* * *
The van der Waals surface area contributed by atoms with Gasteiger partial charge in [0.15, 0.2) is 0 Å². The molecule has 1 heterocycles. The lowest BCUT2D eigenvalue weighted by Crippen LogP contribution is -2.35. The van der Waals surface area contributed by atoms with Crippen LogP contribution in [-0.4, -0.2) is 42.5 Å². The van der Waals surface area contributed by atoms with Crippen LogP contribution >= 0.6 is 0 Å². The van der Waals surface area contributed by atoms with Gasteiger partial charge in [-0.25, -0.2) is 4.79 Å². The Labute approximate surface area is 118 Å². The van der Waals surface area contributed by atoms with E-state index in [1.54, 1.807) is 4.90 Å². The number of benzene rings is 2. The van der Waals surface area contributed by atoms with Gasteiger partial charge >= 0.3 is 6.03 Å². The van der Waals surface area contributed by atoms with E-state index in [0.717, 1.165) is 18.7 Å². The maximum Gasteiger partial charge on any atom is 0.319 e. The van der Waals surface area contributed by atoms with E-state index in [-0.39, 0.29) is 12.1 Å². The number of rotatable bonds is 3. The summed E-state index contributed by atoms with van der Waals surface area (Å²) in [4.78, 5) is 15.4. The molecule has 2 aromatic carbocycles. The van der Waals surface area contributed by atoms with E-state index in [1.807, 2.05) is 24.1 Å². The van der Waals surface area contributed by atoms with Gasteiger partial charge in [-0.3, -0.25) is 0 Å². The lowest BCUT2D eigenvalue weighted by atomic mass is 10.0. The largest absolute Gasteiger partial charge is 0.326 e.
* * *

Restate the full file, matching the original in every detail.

The van der Waals surface area contributed by atoms with Gasteiger partial charge in [0.15, 0.2) is 0 Å². The molecule has 1 heterocycles. The lowest BCUT2D eigenvalue weighted by Crippen LogP contribution is -2.35. The van der Waals surface area contributed by atoms with Crippen LogP contribution in [-0.4, -0.2) is 42.5 Å². The van der Waals surface area contributed by atoms with Crippen LogP contribution >= 0.6 is 0 Å². The van der Waals surface area contributed by atoms with Gasteiger partial charge in [-0.25, -0.2) is 4.79 Å². The Labute approximate surface area is 118 Å². The van der Waals surface area contributed by atoms with E-state index in [1.54, 1.807) is 4.90 Å². The number of benzene rings is 2. The van der Waals surface area contributed by atoms with Gasteiger partial charge >= 0.3 is 6.03 Å². The van der Waals surface area contributed by atoms with E-state index in [0.717, 1.165) is 18.7 Å². The maximum Gasteiger partial charge on any atom is 0.319 e. The van der Waals surface area contributed by atoms with E-state index in [-0.39, 0.29) is 12.1 Å². The number of rotatable bonds is 3. The summed E-state index contributed by atoms with van der Waals surface area (Å²) in [4.78, 5) is 15.4. The molecule has 2 aromatic carbocycles. The van der Waals surface area contributed by atoms with E-state index in [1.807, 2.05) is 24.1 Å². The van der Waals surface area contributed by atoms with Gasteiger partial charge in [-0.3, -0.25) is 0 Å². The lowest BCUT2D eigenvalue weighted by atomic mass is 10.0. The largest absolute Gasteiger partial charge is 0.326 e.